Not everyone signed up for membership in the CHUMbug Club. But everyone did follow the antics of "Jungle" Jay Nelson and his fellow disc jockeys. Their exploits are well-remembered today, all the more so for being in some instances no doubt apocryphal. Like the DJ who threatened to go on a hunger strike if Lulu didn't add a Toronto date to her concert tour. Or the colleague who lashed himself to a Ferris wheel seat for the three-week duration of the Canadian National Exhibition in order, if memory serves, to make his case that Mr. Waters should bump up his paycheque.

With its chart-driven playlist, 1050 CHUM precisely monitored the evolution both of music and its audience. It was its listeners' constant companion through the eras of pop-Mop (the Monkees), pop-folk (Puff the Magic Dragon), pop-protest (Ohio) and pop-shock (Sex Pistols).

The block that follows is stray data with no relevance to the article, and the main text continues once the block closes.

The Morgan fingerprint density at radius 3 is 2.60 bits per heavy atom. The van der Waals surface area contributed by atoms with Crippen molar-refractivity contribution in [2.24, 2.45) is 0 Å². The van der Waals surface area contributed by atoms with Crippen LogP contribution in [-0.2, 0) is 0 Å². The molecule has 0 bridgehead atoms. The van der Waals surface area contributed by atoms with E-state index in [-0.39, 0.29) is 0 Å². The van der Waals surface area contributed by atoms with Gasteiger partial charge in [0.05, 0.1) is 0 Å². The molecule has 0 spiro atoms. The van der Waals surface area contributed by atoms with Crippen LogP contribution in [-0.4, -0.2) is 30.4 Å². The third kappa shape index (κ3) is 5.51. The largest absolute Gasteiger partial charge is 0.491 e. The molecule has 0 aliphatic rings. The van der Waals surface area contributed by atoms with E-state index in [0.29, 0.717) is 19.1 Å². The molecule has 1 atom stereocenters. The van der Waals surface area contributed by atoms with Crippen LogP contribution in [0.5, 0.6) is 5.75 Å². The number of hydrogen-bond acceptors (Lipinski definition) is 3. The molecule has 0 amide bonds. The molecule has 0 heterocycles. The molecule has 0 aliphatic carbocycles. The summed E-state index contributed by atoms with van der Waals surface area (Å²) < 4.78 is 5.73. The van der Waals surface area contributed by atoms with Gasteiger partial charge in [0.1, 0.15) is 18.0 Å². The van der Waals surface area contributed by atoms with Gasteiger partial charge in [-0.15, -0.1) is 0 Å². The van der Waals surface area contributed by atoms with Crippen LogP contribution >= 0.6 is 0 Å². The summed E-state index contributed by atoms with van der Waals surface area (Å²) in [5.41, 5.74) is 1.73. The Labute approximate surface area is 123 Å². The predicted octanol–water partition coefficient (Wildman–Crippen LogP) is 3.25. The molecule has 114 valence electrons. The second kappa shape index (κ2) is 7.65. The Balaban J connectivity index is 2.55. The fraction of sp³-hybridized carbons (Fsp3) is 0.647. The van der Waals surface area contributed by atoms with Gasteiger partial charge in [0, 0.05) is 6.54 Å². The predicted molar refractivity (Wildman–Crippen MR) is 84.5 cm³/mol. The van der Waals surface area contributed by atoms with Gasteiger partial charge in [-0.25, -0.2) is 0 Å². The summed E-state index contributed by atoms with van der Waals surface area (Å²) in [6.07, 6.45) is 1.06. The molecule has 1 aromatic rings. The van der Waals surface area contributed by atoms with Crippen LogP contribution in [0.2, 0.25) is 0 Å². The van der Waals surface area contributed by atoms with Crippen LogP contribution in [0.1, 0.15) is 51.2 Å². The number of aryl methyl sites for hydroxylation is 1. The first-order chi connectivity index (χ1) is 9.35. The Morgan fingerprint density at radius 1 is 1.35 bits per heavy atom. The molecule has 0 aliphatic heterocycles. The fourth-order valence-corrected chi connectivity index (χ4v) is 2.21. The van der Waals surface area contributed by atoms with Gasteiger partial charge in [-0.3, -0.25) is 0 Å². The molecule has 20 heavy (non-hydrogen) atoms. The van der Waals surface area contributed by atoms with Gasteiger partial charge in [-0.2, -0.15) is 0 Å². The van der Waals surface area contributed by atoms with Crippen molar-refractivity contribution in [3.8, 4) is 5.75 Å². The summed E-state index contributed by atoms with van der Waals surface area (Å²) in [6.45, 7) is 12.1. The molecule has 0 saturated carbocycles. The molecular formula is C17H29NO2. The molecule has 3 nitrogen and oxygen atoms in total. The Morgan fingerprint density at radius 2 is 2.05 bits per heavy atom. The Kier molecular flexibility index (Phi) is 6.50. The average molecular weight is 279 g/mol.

In time, the superior sound quality of FM created a rival to AM as a town square. But not before Mr. Waters had parlayed the burgeoning cash flow from 1050 CHUM into a broadcast empire. Today's CHUM Ltd. owns about two dozen radio stations, Citytv and other television stations, and CP 24, Bravo! and other specialty cable channels.

In the meantime, 1050 CHUM eventually gave up on Top 40, adopting the aural wallpaper of Favourites of Yesterday and Today, a concept imported from the United States. When that failed, it switched to the still more numbing oldies format that it is now shedding, which held a trifling 2.6% audience share. That made 1050 CHUM one of the least listened-to stations in the market, although it did seem to be the mood music for every discount department store and doughnut shop in the greater Toronto area.